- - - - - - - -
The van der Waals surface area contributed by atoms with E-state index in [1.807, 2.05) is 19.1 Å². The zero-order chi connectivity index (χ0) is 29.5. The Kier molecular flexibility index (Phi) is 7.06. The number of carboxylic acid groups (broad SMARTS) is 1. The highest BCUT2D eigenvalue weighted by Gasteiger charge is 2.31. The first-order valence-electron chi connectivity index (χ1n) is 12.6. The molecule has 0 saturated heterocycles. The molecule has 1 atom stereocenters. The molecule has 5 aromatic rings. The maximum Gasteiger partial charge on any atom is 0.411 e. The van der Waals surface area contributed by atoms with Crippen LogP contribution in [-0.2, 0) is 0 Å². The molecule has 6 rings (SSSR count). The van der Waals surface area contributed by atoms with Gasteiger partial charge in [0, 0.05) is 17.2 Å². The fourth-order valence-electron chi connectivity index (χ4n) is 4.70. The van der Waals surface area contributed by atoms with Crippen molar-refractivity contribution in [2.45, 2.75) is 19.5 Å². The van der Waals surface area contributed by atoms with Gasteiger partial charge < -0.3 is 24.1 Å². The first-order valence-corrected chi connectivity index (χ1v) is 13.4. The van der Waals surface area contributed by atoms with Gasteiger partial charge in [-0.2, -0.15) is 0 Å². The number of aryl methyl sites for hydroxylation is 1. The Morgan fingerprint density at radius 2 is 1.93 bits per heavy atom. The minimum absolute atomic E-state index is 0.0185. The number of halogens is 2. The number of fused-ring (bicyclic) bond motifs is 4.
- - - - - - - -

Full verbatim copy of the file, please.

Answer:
The van der Waals surface area contributed by atoms with E-state index in [1.807, 2.05) is 19.1 Å². The zero-order chi connectivity index (χ0) is 29.5. The Kier molecular flexibility index (Phi) is 7.06. The number of carboxylic acid groups (broad SMARTS) is 1. The highest BCUT2D eigenvalue weighted by Gasteiger charge is 2.31. The first-order valence-electron chi connectivity index (χ1n) is 12.6. The molecule has 0 saturated heterocycles. The molecule has 1 atom stereocenters. The molecule has 5 aromatic rings. The maximum Gasteiger partial charge on any atom is 0.411 e. The van der Waals surface area contributed by atoms with Crippen LogP contribution in [-0.2, 0) is 0 Å². The molecule has 6 rings (SSSR count). The van der Waals surface area contributed by atoms with Gasteiger partial charge in [0, 0.05) is 17.2 Å². The fourth-order valence-electron chi connectivity index (χ4n) is 4.70. The van der Waals surface area contributed by atoms with Crippen molar-refractivity contribution in [2.45, 2.75) is 19.5 Å². The van der Waals surface area contributed by atoms with Gasteiger partial charge < -0.3 is 24.1 Å². The first-order valence-corrected chi connectivity index (χ1v) is 13.4. The van der Waals surface area contributed by atoms with Gasteiger partial charge in [-0.2, -0.15) is 0 Å². The number of aryl methyl sites for hydroxylation is 1. The Morgan fingerprint density at radius 2 is 1.93 bits per heavy atom. The minimum absolute atomic E-state index is 0.0185. The number of halogens is 2. The number of fused-ring (bicyclic) bond motifs is 4.